# Insertion in a Binary Search Tree Created July 16, 2021

A Binary Search Tree is a Tree in which each node has not more than two child nodes, and each of the child nodes are inserted in the tree based on a certain rule - the left child should have value less than the parent node and the right child should have the value greater than the parent node.

A good example for a Binary Search Tree can be seen in the image below - Now as you can see:

1. 21 is the first element to be inserted. As the tree is empty, 21 becomes the root node.

2. 28 is the second element to be inserted. As we know that 28 > 21, 28 becomes the right child node of 21 (as right child should have value greater than the parent node).

3. 14 is the next value to be inserted. As 14 < 21, we insert it as the left child node of 21( as left child should have value less than the parent node).

4. Next up, 32 is inserted. As 32 > 21, we know that it can be inserted in the right subtree of 21. But, right child of 21 already exists. So, in this case, what we do is - reach the right child of 21 and check if 32 is greater than it or not. So here, the steps that we can follow are -

1. Go to the root node (here, root node = 21).
2. Compare the value with the root node (32 < 21)
3. But as the right child of root node already exists, we move to the right child of root node(28 here).
4. Compare the value (32 > 28).
5. As the node to be inserted is greater than the node and the right child spot is vacant for this node, we insert the new node here.

And so on and so forth.

### Insertion in Binary Search Tree

A generalised method of insertion of nodes in the binary tree can be described something like this -

1. Always start with the root node.
2. Compare the values with root node.
3. If the value is less than the root node, first check if the left child of root node is empty or not - 1. If it is empty, insert the new node there. 2. If not, move downwards in the tree, compare the values and check for empty spot repeatedly until you find it, and then insert the node there.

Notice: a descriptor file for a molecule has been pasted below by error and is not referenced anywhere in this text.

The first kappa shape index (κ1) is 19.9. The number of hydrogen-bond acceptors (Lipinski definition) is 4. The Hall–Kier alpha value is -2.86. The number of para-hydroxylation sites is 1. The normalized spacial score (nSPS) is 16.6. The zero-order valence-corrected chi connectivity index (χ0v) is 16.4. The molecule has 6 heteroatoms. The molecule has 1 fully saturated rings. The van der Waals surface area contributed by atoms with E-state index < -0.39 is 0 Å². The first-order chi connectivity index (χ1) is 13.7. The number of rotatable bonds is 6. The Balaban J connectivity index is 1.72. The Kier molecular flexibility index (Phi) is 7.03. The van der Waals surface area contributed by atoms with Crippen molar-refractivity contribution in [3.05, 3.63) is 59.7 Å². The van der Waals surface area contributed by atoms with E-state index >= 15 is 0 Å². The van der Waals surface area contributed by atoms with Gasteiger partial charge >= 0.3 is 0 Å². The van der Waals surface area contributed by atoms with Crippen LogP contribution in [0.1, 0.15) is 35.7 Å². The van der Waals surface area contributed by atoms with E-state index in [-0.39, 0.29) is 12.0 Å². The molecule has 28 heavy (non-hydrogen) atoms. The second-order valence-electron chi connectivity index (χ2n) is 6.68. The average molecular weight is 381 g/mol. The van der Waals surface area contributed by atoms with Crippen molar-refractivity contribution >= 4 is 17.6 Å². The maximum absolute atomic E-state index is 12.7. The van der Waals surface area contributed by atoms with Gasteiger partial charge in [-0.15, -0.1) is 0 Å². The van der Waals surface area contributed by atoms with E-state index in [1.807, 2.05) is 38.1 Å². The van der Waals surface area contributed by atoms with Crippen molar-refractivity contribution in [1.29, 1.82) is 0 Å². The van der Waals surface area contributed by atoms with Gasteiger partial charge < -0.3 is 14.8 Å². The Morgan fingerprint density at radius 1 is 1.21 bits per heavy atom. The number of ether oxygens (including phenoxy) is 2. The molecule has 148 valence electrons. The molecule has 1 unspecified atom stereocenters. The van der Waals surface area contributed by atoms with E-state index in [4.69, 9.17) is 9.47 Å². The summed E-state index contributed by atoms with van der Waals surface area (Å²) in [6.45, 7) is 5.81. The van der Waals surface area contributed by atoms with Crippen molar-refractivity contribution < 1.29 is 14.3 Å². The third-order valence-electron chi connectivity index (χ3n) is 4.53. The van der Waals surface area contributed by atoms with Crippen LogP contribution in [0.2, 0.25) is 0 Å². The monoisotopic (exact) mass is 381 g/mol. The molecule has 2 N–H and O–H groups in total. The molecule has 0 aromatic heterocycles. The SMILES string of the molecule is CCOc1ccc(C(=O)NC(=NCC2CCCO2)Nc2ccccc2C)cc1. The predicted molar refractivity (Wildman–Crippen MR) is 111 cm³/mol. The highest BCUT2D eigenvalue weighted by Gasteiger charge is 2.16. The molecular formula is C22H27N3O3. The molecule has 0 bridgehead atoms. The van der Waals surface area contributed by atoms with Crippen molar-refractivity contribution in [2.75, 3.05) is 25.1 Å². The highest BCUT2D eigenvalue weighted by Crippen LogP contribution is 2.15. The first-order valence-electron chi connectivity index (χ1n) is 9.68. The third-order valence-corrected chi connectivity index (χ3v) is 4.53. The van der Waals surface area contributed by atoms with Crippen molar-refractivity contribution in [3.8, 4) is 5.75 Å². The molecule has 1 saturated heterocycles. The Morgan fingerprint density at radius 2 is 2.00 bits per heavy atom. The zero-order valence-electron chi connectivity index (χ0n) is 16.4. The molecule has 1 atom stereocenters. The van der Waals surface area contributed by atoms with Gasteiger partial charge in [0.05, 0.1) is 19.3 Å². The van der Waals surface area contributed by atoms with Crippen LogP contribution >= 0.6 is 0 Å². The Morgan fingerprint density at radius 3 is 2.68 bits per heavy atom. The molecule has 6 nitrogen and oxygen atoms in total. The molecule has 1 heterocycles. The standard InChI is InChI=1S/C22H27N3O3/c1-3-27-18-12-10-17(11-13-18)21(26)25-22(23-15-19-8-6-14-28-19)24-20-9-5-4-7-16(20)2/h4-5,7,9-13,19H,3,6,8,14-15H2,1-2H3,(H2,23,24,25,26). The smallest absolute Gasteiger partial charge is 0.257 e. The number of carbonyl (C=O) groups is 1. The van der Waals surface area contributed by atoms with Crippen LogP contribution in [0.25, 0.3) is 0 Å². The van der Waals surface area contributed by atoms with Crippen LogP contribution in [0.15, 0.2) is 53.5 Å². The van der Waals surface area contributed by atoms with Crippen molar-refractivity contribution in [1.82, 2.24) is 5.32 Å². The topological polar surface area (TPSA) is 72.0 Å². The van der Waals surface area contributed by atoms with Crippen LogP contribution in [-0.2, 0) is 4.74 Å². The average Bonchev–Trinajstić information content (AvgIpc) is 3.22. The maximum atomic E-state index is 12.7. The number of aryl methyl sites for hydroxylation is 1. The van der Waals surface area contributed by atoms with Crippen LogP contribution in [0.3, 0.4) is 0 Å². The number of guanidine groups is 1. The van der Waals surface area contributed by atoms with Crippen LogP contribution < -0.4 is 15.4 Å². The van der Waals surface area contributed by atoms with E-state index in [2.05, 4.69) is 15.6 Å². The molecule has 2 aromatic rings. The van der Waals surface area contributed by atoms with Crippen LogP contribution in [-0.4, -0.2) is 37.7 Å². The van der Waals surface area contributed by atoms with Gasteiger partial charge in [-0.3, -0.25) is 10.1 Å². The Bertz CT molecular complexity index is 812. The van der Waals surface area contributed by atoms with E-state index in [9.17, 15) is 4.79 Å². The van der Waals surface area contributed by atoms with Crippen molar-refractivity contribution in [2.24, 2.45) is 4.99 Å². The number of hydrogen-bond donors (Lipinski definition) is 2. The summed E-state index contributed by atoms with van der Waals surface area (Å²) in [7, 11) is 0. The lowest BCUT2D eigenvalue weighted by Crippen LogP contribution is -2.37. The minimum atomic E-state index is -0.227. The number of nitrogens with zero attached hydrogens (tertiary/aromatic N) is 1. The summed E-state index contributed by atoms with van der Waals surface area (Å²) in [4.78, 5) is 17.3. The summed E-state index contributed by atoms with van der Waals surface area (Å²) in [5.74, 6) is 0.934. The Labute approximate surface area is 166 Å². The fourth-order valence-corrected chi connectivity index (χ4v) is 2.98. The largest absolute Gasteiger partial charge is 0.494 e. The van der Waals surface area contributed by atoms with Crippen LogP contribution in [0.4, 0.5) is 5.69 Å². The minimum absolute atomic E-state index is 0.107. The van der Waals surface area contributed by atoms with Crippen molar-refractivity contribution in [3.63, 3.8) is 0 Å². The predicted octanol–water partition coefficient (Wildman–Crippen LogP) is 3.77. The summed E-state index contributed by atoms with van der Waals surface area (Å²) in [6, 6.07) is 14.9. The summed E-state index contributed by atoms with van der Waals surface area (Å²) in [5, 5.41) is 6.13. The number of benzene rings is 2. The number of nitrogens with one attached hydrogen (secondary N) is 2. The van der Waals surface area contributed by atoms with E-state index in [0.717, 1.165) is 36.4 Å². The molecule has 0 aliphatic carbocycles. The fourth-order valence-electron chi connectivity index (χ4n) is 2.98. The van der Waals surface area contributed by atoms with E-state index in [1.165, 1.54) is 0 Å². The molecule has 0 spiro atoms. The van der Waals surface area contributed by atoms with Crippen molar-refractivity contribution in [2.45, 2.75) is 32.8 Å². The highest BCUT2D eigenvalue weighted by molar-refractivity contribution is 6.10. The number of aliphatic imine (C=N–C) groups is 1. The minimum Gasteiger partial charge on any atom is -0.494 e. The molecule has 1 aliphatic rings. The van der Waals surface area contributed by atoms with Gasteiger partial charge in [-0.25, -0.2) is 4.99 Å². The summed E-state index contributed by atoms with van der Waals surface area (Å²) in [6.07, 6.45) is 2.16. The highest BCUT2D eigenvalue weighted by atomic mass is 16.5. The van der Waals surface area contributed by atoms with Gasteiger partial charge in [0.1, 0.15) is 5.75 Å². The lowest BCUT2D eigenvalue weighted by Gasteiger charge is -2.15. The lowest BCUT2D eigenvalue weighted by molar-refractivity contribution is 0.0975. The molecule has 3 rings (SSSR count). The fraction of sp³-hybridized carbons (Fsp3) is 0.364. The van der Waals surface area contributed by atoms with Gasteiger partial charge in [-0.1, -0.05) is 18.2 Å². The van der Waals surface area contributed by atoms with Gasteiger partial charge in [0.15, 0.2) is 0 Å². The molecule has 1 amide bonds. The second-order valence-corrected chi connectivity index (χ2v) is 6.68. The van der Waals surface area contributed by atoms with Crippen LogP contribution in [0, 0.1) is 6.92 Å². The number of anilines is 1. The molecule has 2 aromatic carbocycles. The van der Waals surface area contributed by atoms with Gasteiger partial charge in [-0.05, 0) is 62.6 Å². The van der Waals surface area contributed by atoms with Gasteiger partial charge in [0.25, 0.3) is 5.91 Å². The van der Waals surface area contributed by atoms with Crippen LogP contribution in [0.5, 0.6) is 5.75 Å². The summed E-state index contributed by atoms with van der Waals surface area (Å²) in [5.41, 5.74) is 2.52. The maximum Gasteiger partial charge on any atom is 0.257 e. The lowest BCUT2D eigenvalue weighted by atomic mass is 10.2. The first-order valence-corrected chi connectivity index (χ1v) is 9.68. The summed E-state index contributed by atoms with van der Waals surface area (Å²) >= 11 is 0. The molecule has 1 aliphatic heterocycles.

4. If the value is greater than the root node, first check if the right child node is empty or not - 1. If empty, insert the new node there. 2. If not, move downwards in the tree, compare the values and check for empty spot repeatedly until you find it, and then insert the node there.

### Code for insertion

The implementation of the same method looks something like this in C :

``````NODE *insertInTree(int val, NODE *root){
NODE *newnode = createnode(val);
if(root  == NULL){
root = newnode;
}else{
//compare the value
if(newnode->data <= root->data){ // newnode data less than or equal to root node data
//insertion to the left
if(root->left == NULL){//check if the spot is empty
root->left = newnode;
}else{//if not empty
return insertInTree(val, root->left); //goes downwards to the left subtree
//compares the value and checks for empty spot
}
}
else if(newnode->data > root->data){//newnode has value greater than root node.
//insertion to the right
if(root->right == NULL){//check if empty
root->right = newnode;
}
else{// if not empty
return insertInTree(val, root->right); // goes downwards to the right subtree
//compares the value and checks for empty spot.
}
}
}
return root;
}
``````

So, summing the above code up, we just recursively call the insert function based on the result of comparison of values until we find an empty spot in the tree and then we finally insert the node.

### This is it.

I hope you enjoyed reading this article and got a clear idea of the concept. You can find more such articles here.